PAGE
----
CULTURE: Visions of an Opportunity Lost; the Birmingham Public Has a Last Chance to Visit the Former Museum of Science & Industry This Weekend before the Site Is Redeveloped. Terry Grimley Went for a Preview
Byline: Terry Grimley
For a place where I spent many happy and enthralled hours as both a child and a parent, Birmingham's former Museum of Science & Industry is a desperately sad sight today.
Stripped of its former exhibits -though the ancient central heating boilers and their associated plumbing look like heritage items in their own right - the remaining signage and empty display cabinets add a touch of the pathetic to the building's already forlorn atmosphere.
For nearly 50 years the chaotic cluster of buildings off Newhall Street housed a favourite attraction for Birmingham residents of all ages. More recent visitors have included thieves who have stolen Victorian fireplaces from the upstairs offices and smashed salvageable washbasins in a staff washroom in their hurry to rip out copper pipes, and drug addicts who have left hypodermic needles on the floor of the former security office.
Soon this period of neglect will come to an end as builders move in to create a new mixed development on the site. Some of the buildings familiar to former museum visitors will remain - in fact, rather more than you might expect.
The surviving fragment of the internationally renowned Elkington electro-plating factory - the former power hall, in which the museum's incomparable collection of steam engines was once housed - will be restored, together with the room behind it, which will become an open steel-framed structure looking out on to a new public space.
Alongside the still-visible line of the Whitmore canal arm which once ran through the site a former warehouse dating from the early 19th century will also be restored. Museum visitors may remember this as the narrow building in which various reconstructed workshops were once housed, next to the later building which held the aircraft.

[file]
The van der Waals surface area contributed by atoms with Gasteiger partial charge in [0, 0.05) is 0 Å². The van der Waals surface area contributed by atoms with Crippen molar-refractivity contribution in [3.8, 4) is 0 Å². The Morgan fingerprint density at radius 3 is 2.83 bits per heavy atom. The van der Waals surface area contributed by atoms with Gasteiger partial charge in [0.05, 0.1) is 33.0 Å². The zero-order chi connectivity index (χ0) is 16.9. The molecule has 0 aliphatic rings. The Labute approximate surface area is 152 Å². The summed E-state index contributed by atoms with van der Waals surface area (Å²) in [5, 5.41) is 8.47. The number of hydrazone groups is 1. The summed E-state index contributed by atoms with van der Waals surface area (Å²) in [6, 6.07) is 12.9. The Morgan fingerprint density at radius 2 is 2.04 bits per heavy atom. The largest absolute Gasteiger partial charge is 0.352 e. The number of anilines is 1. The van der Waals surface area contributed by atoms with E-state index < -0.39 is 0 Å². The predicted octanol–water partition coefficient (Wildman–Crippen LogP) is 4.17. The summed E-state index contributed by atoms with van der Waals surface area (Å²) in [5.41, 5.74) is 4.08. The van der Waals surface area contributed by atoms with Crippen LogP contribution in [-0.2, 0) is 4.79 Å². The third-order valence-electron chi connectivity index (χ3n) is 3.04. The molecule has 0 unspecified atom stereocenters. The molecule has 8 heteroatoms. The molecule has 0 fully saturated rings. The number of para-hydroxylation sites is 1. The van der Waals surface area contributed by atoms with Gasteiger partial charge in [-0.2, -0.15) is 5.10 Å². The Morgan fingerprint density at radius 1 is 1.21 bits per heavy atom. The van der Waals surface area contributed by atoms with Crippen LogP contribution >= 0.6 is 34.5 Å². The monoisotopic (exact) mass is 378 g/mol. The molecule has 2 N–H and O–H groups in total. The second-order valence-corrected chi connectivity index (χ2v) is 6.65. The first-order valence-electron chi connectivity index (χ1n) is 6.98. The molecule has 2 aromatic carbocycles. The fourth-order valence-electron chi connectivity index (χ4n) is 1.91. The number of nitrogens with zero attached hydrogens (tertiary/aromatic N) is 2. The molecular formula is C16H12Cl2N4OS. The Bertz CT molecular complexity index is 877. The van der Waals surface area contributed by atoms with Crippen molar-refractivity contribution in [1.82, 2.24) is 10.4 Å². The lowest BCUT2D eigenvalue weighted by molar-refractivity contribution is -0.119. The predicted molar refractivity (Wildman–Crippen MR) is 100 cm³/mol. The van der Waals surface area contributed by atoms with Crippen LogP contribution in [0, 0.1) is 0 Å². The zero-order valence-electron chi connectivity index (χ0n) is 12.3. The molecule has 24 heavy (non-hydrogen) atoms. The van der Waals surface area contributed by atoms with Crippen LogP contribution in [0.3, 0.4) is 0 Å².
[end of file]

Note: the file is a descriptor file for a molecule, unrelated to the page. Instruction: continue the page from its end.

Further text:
More surprisingly, the developers will also retain the 1920s factory building along Charlotte Street where cars and mechanical instruments were shown on the ground floor, with science displays above.
The upper floors of this block will be converted for residential use, with innovative make-sell units on the ground floor.
This weekend the public has a last chance to explore the site in its current state, and can even see parts of the buildings which were never previously accessible to the public. The two-day event, which is part of Architecture Week, has been planned by artists Alistair Grant and Stuart Mugridge, who have given it the title "Remembering the Future".
They have devised a series of themed trails through the building, including a guide to the natural history of the site, which several pioneer species are now in the process of reclaiming, and a "hazardous" trail. Note that the event is deemed unsuitable for children under 14 or persons with special needs, and the site owners bear no responsibility for personal injury.
Visitors will also be invited to video contributions to a Public Memory Gathering archive, which will form part of a larger project called The Museum of Lost Heritage. This collaboration between developers St. …